Security Heightened at LAX After Former Screener Arrested

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Security was increased at Los Angeles International Airport on Thursday, after a former TSA screener was arrested for allegedly making terrorist threats related to the 12th anniversary of the Sept. 11 attacks.

Nna Alpha Onuoha appears in federal court on Sept. 11, 2013. (credit: Mona S. Edwards)

Nna Alpha Onuoha, 29, was taken into custody Tuesday in the parking lot of a Riverside church after being tracked by the FBI’s Joint Terrorism Task Force. Onuoaha had resigned from his position with the Transportation Security Administration earlier in the day.

After his arrest, Onuoha told authorities that he had no intention of committing acts of violence, but rather wanted to start preaching on Sept. 11, according to an affidavit filed in federal court.

“Anyone that makes a threat to an airport — an international airport in particular — is going to face extreme scrutiny and we are going to investigate it and we’re going to take all precautions to make sure that the public is safe at LAX airport and any of the other surrounding airports,” said Bill L. Lewis, assistant director in charge of the FBI’s Los Angeles Division.

The area around Onuoha’s Inglewood home was evacuated Wednesday amid the response to a suspicious package report, authorities said.

The Los Angeles Police Department bomb squad was also called to TSA headquarters after a suspicious package was sent there, apparently by Onuoha, according to an FBI spokeswoman.

The response came just after Onuoha appeared in federal court in downtown Los Angeles, according to Thom Mrozek, a spokesman for the U.S. Attorney’s Office for the Central District of California. He was not asked to enter a plea, Mrozek said.

Onuoha was charged with making a false threat and making threats affecting interstate commerce, Mrozek said. He faces up to 15 years in federal prison if convicted on both charges.

Hours after Onuoha resigned from the TSA, his employer since 2006, he returned to the agency’s LAX headquarters with a sealed express-mail envelope addressed to the screening manager, according to the FBI affidavit, written Special Agent David Gates.

Shortly thereafter, Onuoha called a TSA terminal checkpoint to say the manager should open the package immediately — and that authorities should begin evacuating two airport terminals immediately, Gates wrote. Onuoha said he would be watching to ensure the terminals were evacuated, authorities said.

A bomb squad responded and cleared the package Onuoha had allegedly left. It contained an eight-page letter titled “The End of America, The End of satan, we were not defeated” that detailed Onuoha’s thoughts on a suspension he faced in July over a confrontation with a 15-year-old girl regarding her apparel, the affidavit stated.

A photo on the website appears to show Nna Alpha Onuoha in front of a vandalized U.S. flag.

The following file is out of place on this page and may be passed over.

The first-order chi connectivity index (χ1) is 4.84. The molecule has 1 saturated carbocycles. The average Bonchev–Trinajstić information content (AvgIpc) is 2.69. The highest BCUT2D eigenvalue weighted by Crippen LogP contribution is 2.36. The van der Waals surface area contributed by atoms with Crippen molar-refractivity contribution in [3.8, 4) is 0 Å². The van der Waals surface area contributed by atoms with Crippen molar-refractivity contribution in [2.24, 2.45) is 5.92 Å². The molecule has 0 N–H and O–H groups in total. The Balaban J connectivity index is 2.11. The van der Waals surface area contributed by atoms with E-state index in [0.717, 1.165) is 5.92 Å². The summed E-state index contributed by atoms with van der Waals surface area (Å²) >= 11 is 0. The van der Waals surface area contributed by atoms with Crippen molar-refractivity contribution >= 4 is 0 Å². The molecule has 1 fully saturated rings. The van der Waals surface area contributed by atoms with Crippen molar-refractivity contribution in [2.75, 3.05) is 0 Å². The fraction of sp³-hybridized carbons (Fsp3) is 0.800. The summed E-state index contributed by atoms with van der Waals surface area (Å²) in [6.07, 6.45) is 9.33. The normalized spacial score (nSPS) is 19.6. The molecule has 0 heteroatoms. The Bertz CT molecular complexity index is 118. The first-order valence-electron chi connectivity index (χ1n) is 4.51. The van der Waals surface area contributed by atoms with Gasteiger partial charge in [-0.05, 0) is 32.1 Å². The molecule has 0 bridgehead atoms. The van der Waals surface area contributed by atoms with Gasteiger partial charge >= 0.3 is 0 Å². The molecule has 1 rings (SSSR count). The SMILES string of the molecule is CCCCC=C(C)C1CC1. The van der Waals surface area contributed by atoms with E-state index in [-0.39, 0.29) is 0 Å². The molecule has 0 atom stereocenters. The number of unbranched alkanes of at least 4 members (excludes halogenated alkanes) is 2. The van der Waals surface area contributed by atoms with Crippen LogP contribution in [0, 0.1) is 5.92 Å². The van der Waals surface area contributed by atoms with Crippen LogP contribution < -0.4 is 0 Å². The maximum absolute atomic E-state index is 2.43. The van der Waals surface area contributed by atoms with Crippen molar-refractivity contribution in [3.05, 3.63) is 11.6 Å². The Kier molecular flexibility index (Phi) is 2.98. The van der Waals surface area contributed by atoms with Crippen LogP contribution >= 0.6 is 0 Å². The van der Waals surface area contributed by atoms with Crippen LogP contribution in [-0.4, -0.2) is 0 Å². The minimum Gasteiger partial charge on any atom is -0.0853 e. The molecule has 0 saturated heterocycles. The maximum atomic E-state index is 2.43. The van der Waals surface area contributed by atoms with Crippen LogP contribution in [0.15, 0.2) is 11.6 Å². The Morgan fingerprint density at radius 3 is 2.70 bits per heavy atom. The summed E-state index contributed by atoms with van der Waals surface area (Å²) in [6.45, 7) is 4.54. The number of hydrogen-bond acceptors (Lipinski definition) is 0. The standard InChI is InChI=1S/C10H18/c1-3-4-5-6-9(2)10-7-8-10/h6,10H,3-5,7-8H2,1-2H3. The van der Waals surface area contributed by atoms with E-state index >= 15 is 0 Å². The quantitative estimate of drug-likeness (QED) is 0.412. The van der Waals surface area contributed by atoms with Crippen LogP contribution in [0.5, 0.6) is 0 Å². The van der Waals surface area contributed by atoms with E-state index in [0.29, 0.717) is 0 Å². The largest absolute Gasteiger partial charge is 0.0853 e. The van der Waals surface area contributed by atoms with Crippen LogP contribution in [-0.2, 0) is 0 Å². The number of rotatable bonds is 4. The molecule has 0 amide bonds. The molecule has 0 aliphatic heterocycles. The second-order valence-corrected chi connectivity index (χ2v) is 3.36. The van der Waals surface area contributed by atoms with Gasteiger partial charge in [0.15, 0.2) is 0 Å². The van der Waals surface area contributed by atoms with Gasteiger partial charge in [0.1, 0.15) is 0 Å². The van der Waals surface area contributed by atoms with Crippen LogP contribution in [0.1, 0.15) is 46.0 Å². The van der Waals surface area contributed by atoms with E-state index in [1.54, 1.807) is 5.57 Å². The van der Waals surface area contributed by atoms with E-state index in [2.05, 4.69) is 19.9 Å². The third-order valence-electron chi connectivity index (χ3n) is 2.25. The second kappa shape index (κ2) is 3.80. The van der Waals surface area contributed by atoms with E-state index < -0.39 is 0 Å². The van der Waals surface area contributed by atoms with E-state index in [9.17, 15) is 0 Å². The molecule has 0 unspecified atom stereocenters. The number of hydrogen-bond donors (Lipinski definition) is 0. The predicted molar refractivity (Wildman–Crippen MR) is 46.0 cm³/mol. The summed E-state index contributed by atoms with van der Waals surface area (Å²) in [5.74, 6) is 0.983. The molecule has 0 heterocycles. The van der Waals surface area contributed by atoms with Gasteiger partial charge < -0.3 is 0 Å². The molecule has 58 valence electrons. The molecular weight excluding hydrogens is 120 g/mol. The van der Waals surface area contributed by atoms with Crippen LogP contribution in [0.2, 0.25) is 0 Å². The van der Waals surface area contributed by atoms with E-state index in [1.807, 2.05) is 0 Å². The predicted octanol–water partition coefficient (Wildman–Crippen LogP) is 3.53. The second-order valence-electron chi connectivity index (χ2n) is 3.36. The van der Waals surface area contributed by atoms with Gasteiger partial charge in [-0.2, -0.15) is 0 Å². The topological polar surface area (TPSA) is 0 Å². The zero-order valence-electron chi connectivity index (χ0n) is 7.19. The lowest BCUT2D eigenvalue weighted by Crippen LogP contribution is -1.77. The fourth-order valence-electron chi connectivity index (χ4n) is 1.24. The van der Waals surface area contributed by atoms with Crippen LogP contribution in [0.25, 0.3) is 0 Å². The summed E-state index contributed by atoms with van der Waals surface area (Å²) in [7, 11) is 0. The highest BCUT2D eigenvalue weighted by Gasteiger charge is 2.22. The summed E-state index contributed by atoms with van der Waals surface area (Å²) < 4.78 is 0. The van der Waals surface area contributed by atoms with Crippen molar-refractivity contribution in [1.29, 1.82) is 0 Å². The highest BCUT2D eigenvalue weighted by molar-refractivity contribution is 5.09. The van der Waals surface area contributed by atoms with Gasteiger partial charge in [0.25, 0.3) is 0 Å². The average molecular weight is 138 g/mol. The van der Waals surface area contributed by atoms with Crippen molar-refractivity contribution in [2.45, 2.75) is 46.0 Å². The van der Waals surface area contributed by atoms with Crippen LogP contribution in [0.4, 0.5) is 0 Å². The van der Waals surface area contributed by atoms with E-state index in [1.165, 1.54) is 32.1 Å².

Just after the package was cleared, Onuoha called his manager, again warning that three airport terminals needed to be evacuated, Gates wrote in the affidavit.

He also allegedly called LAX police to urge evacuation, saying he was “going to deliver a message to America and the whole world,” the affidavit stated.

“The TSA manager told me that he believed the most credible scenario was an ‘active-shooter’ situation at the airport,” Gates wrote.

No explosives were found inside the airport after a search of the terminals Onuoha mentioned, airport police said.

At Onuoha’s last known residence — a large apartment complex for veterans in Inglewood — authorities found all of the suspect’s possessions removed from his room, save for a note that was dated Sept. 11, 2013, and read “There will be fire! Fear! Fear! Fear!”

The note was a sign that Onuoha intended to start preaching in the streets on Wednesday, the suspect told the FBI after his arrest, according to the affidavit.

The FBI  tracked Onuoha late Tuesday to Riverside, where he was taken into custody just before midnight in a minivan in the parking lot of Harvest Christian Fellowship in the 6100 block of Arlington Avenue.

A bomb squad and its robot responded, examining packages found inside the van, aerial video from Sky5 showed. A red painted cross and hand-written signs were found inside the van.

Then, just before 2 p.m. Wednesday, Inglewood police responded to a report of a suspicious package found in a building near Hindry and Spruce avenues, the same location as Onuoha’s residence.

The area was evacuated, according to Inglewood police Lt. Oscar Serrano, and aerial video showed multiple patrol cars on scene. People were kept from the building by authorities.

The package had been sent to a counselor who worked with Onuoha, he told KTLA.

Onuoha’s home was in an apartment complex designed to house U.S. military veterans. Onuoha had served for eight years as an infantryman in the National Guard, the Los Angeles Times reported, including a deployment to Kosovo. He participated in a program called U.S. Vets, meant to help with adjusting to civilian life.

“I never wanted to talk to him because he just didn’t seem, you know, right and I didn’t want to have a conflict with him,” neighbor Jose Sanchez said. “He looked like he had problems, you know — angry all the time.”

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